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HAE logo Proper Use of the
Thwam Thwacker

Nothing makes a campfire rip like the THWAM THWACKER. More than just a tent pole, you'll wonder how you ever got along without one...

If you have done any hiking with HAE then you've experienced the thrash and burn methods that have made them satellite images. HAE is in touch with our primal selves and we understand that urge to lumber. Like the barbecue, leaving the seat up and deer hunting, the urge to cut and burn wood runs deep within a man's ancestral memory. We also understand the fragile ecosystem and the ...uh... delicate balance of the forest. Can one have it both ways...? Hug your tree AND burn it, too? In New England, the answer is "yes" but it is all a matter of location. If you want to burn wood then don't go where the gomers go! Shelters, popular trails and campsites in New England will be nearly denuded of burnable wood. Keep the snowshoes on and chuff 100 yards from the beaten path and you'll find a place where the forest could use a healthy trim. Acid rain and industrial effluents from far off cities have done a number on the New England northwoods leaving enough standing deadwood in low impact areas for great guilt-free blazes.

You've found the ultimate spot... nice water, flat camp spot and tons of fine wood to burn. If you're wanting a fire hot enough to burn dirt in the shortest amount of time, you better whip out your THWAM THWACKER.

What is a Thwam Thwacker?

The Thwam Thwacker was invented by JB in the early, high impact era of HAE deforestation. During one cold trip into the northwoods, a stubborn fire combined with a face full of ash and a sore back from stooping to blow into the flames prompted JB to find a better way. JB had that prehistoric pup tent since he could spell and with it came those aluminum tent poles. He slapped some duct tape on one end for the mouth piece and the Thwam Thwacker was born. The rest of the HAE team marvelled at the blazing results as JB forced oxygen into the fire with his new Thwam Thwacker invention. In no time at all, JB had that camp fire roaring. The super blast furnance of heat created by the Thwam Thwacker could burn the wettest of wood, guaranteeing success even in the most survival of situations.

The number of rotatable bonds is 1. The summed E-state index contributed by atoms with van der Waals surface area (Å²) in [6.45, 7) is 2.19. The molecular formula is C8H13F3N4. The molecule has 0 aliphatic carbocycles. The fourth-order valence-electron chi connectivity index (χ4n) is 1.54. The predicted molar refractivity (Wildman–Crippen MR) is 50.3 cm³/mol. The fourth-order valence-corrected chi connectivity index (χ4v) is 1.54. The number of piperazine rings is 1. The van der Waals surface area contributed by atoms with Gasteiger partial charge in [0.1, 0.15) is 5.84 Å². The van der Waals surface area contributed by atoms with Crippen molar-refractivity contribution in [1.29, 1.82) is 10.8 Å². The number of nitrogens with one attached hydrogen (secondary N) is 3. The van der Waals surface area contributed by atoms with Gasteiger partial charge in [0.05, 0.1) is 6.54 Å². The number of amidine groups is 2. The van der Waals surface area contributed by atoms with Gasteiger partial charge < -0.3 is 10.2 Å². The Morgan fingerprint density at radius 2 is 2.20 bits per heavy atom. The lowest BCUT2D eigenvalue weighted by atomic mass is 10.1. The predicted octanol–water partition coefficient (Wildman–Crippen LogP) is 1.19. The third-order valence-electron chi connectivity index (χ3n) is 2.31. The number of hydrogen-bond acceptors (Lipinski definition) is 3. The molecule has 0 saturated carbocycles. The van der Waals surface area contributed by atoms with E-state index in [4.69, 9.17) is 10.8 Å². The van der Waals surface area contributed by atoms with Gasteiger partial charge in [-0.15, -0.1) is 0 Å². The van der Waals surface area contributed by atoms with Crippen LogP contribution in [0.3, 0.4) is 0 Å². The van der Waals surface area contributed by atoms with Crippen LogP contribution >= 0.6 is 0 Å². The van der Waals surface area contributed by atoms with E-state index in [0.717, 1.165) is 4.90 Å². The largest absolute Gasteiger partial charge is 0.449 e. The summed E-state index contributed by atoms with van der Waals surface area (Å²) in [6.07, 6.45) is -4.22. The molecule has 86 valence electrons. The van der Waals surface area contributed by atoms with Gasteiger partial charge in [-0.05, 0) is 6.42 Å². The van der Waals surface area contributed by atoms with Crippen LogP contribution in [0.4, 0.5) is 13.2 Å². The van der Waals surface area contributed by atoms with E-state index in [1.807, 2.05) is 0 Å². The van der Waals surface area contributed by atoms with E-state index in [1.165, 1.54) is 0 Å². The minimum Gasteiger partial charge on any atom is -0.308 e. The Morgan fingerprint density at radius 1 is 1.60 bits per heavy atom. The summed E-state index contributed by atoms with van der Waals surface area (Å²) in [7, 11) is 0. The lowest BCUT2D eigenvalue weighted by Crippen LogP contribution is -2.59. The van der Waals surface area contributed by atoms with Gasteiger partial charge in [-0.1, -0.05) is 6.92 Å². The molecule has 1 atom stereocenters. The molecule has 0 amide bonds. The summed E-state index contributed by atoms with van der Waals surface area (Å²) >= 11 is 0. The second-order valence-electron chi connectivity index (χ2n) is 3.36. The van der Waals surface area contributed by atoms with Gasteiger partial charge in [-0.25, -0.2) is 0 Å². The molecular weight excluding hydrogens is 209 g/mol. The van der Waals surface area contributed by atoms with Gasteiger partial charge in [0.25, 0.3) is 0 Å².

A Thwam Thwacker of your own.

Aluminum tent poles are getting harder to find as technology catches up with backpacking. What you're looking for is the two piece, standard pup tent pole with no strings or anything inside. A half inch diameter, thin wall tent pole works great. The 2 aluminum tubes should fit together with one thinned end inserting into the other. The thin, reduced diameter end is key because the narrow opening creates a jet-like stream of air that makes the Thwam Thwacker so effective. When assembled, the Thwam Thwacker should be no longer than 40 inches. A mouth piece of rubber or plastic should be fitted on the end to keep your lips from freezing to the aluminum in sub zero weather.

The Thwam Thwacker replaces the fire builder's need to stick their face dangerously close to the flames in order to blow a little oxygen into the glowing coals. With the Thwam Thwacker, you can arrive home from a trek into the woods with your eyebrows intact. Not only that, you'll find less ash in your teeth, less smoke in your eyes and less chance for ridicule as you nearly topple face-first into the blaze.

Here's some important things to remember when using the Thwam Thwacker. First, be like Bill Clinton and DON'T INHALE. The Thwam Thwacker is not a bong. Second, go easy. Hyperventilating is not as fun as it was when we were kids. A steady flow of breath is enough to stoke a heathly flame. Overly enthusiastic thwam thwacking will also result in more ash and soot than is really necessary. The secret to effective use of the Thwam Thacker is control. Knowing when to stop thwam thwacking is just about as important as knowing when to start.

Copyright 2003 Tim Novak and HAE